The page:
Published in Restaurant & Food News

What’s that, you say? You love rosé? Well, if you live in the sunny Coachella Valley, you’re in luck!

While people in a large portion of the country are preparing for a frigid future—planning to spend part of their Labor Day weekend digging out the plastic bins that house their parkas and fleece underwear—here in the valley of eternal summer, we have another two months of scorching heat. While that thought is enough to bring grown men to tears, I choose to celebrate this fact with more rosé—yes, the little pink wine that was once the recipient of scornful glances, side-eye stares and snickers from fellow restaurant patrons is now having its proverbial day in the sun.

Considering all of this newfound fame, I started wondering whether people actually know what rosé is. This question was answered, in part, when I watched the recently released Vogue video interview with Drew Barrymore, self-proclaimed winemaker. If a “wine-expert” like Drew thinks that rosé is made by peeling the skins off the grapes early, then the answer is a resounding “no.” (Seriously, watch the video. It’s both horrifying and hilarious.) Given that it takes an average of 600 grapes to make one bottle of wine, the price of a bottle of Drew’s rosé with its peeled grapes would probably cost around $5,000. Instead, this delicious summertime wine is usually cheap and cheerful.

So why are some rosés more expensive than others? Why do they vary in color? What makes a pink wine sweet? Now that our desert markets and restaurants are offering so many different options, things can get a little confusing. Let me break it down for you.

Rosé can be made from any red grape, and while the process can differ slightly depending on the producer, the idea is the same: It is red wine that is taken away from its skins after mere hours of fermentation. Skin is what gives a wine its color; therefore, less skin equals less color. (OK, Drew, your comment was half right.) If these rosés were left in the tank, they would soon become red wines—big, bold, slap-you-silly, macho reds. In fact, in an attempt to give you a bigger, punch-you-in-the-face red wine, some winemakers will “bleed” off some juice from the fermentation tank in the first few hours to increase the ratio of skin to juice for a more concentrated final outcome for the reds—with rosé the wonderful byproduct. Waste not, want not … am I right?!

Because it can be made using any red grape you’d like, you’ll see rosés spanning the color wheel: from pale salmon-colored options, probably made from grenache or pinot noir, to cranberry and pomegranate colors, stemming from malbec or syrah. However, don’t be too quick to judge a bottle by its color: The wine’s hue isn’t going to have any bearing on the sweetness, acidity or alcohol content. Nowadays, most any bottle of rosé you pick up will be a dry, delicious, delight. That said, if you’re worried about buying the “wrong” rosé, my only advice is to steer clear of the word “blush” or any pink wine that comes in a box or 5-gallon jug. (Although that stereotype is changing now, too.)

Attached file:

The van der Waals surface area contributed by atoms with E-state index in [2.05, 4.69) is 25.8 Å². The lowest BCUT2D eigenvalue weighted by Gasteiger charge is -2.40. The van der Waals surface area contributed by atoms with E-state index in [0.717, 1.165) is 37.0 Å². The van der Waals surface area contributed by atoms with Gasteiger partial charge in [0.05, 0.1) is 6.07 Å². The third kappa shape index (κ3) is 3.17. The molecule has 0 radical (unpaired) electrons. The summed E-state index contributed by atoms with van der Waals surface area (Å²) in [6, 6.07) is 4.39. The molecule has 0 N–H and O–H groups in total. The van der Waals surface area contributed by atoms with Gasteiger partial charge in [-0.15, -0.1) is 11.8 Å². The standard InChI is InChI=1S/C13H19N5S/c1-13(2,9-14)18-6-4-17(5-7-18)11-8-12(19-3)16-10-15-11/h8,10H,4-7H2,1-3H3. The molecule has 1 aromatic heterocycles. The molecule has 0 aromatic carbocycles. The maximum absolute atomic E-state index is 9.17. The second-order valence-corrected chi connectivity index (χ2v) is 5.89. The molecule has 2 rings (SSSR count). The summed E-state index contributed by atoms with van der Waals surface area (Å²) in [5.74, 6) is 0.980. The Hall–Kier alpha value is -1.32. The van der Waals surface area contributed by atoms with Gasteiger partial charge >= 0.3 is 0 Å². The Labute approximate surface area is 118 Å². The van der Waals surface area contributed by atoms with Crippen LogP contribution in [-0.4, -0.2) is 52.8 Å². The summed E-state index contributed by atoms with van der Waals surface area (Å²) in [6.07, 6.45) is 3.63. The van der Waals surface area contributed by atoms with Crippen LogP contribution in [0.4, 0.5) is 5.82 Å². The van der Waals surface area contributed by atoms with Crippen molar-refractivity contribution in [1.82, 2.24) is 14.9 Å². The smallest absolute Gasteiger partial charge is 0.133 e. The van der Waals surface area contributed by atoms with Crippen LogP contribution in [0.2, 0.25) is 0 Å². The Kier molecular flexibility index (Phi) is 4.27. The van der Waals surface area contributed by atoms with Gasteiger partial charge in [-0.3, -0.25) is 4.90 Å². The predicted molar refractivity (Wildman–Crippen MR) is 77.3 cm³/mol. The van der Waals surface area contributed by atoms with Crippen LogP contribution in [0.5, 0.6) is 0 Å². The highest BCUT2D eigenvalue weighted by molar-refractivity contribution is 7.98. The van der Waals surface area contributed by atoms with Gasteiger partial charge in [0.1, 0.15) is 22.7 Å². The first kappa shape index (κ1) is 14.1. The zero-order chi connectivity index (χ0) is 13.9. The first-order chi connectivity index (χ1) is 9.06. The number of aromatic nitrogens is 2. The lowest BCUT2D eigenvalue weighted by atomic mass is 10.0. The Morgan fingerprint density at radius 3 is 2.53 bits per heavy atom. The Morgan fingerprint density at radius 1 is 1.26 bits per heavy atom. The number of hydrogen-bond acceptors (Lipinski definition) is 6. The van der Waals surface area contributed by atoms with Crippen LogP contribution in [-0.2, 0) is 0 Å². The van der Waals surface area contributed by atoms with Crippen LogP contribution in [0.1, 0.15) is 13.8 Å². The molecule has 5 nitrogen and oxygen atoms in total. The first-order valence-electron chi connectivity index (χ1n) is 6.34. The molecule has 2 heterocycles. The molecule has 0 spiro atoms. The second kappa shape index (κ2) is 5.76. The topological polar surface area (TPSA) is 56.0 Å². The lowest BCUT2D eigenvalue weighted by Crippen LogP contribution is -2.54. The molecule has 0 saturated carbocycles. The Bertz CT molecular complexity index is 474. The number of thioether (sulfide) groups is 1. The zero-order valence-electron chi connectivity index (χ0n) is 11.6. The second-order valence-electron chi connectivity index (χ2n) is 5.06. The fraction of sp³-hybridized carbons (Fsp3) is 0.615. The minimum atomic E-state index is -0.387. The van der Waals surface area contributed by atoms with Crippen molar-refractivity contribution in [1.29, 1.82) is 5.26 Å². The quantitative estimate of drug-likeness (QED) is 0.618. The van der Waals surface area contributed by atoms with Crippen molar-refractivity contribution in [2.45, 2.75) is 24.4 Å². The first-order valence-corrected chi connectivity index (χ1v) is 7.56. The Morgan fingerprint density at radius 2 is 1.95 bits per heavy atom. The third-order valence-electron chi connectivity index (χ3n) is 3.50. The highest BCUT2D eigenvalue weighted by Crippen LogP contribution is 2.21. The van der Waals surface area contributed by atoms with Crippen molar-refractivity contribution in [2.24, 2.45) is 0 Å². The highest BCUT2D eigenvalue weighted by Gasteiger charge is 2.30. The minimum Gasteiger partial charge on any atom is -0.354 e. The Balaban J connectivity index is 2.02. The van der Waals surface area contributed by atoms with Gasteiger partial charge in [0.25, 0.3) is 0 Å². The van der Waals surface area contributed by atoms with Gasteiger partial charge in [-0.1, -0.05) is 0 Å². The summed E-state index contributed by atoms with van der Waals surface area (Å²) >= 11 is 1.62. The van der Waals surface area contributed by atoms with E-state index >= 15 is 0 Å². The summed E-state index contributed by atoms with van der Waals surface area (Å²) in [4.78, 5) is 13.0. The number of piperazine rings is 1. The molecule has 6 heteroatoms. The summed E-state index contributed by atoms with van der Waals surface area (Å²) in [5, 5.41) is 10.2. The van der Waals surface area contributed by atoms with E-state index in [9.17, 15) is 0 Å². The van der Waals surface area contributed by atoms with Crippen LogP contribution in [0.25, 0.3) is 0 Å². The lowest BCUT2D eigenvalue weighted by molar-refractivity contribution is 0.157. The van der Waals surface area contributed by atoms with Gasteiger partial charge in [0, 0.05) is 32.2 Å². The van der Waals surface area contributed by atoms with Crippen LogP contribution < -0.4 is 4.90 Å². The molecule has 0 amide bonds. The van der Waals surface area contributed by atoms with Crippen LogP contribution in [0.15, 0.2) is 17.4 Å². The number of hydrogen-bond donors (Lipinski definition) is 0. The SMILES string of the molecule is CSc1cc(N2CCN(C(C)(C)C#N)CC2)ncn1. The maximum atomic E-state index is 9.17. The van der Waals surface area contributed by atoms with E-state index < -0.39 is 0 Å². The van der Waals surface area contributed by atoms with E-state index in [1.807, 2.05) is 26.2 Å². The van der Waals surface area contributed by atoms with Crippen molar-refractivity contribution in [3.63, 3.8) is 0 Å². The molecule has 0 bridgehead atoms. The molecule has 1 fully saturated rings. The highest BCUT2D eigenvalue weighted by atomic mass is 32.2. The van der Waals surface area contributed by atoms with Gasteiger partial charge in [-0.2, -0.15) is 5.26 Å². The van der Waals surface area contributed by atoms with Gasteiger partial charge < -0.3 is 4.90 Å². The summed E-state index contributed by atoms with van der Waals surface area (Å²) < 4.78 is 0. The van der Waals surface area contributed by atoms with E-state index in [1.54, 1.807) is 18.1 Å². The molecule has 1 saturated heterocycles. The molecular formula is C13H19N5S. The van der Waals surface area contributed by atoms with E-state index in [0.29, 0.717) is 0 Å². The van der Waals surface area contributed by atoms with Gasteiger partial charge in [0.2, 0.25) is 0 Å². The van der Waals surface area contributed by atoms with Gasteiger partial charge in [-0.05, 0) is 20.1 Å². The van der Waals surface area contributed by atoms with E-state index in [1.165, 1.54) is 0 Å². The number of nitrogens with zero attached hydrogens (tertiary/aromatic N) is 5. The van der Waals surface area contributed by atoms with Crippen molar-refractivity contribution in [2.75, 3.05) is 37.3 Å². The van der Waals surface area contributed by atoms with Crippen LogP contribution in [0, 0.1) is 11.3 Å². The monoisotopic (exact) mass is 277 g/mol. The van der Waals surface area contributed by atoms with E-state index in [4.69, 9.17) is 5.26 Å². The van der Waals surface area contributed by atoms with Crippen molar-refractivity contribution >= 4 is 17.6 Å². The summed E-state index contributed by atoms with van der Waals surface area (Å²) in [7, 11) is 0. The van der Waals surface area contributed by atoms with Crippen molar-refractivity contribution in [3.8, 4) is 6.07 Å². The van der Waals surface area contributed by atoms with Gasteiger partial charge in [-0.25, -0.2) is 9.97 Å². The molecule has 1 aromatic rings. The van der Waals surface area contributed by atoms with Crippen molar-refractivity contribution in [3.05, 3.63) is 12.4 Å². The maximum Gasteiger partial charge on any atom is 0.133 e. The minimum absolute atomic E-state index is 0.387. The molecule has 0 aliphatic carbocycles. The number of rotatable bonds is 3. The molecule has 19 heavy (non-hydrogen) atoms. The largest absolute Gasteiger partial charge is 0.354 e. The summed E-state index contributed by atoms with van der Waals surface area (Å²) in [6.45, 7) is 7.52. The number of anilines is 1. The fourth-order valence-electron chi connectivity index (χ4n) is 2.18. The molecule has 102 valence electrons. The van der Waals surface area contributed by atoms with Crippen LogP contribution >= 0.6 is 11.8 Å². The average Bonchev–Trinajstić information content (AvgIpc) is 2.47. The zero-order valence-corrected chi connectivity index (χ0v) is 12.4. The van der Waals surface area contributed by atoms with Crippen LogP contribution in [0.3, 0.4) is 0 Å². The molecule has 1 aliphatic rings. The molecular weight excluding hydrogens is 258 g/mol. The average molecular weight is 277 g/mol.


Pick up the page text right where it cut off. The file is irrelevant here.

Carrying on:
If you’re looking to drop a pretty penny on a fancy-pants bottle, there are several regions, like Bandol and Tavel in the south of France, where rosé is taken very seriously and produced with the same amount of care and passion as some top-dollar reds and whites. They’re definitely worth a splurge every now and then.

So what about white zin—that sweet beverage reserved for prom-night motel rooms and the wine-confused can’t possibly be the same thing as my delicious bottle of Domaine Tempier, right? Well, yes and no. Just to be clear: white zinfandel isn’t a grape. It, too, is a pink wine made from red zinfandel grapes, but stylistically and historically meant to be sweet. It was really just an “oops” moment at Sutter Home in the ’70s that turned into one of the most profitable accidents the winemaking industry has ever seen.

Still not sure this pink drink is your thing? Do yourself a favor, and grab a seat at one of the valley’s wine bars, and give one a swirl. A few hot spots like Dead or Alive in Palm Springs, Cork and Fork in La Quinta, and Piero’s PizzaVino in Palm Desert offer a handful of different options by the glass from regions like Washington, Austria, Provence, Tuscana and Santa Barbara, just to name a few.  

And if you need one more reason to keep drinking this sunshine in a bottle just remember: It’s socially acceptable to drink rosé for breakfast.

Katie Finn is a certified sommelier and certified specialist of wine with more than 15 years in the wine industry. She is a member of the Society of Wine Educators and is currently studying with the Wine and Spirit Education Trust. When she's not hitting the books, you can find her hosting private wine tastings and exploring the desert with her husband and two children. She can be reached at This email address is being protected from spambots. You need JavaScript enabled to view it..

Published in Wine

What: Black Pepper Pok Pok Som Drinking Vinegar

Where: Dead or Alive, 150 E. Palm Canyon Drive, Palm Springs

How much: $4

Contact: 760-864-7193; www.deadoralivebar.com

Why: It’s an equally attractive nonalcoholic beverage.

Back when I was in college, the university had a policy: Any group that threw a party on campus that included alcohol also had to offer EANABs—equally attractive non-alcoholic beverages—for attendees who were eschewing booze, for whatever reason.

However, this policy was a joke: The EANABs at parties were almost always terrible—a couple cans of Diet Coke, perhaps, or maybe a half-flat two-liter bottle of Sprite off in the corner somewhere. These lame beverages were certainly not equally attractive to anything, in any way.

EANABs have been on my mind as of late, because the hubby recently quit drinking. (He was never much of a drinker in the first place. He just doesn’t care for it.) Therefore, in recent months, we’ve learned that most bars and restaurants are horribly uncreative when it comes to non-alcoholic beverages.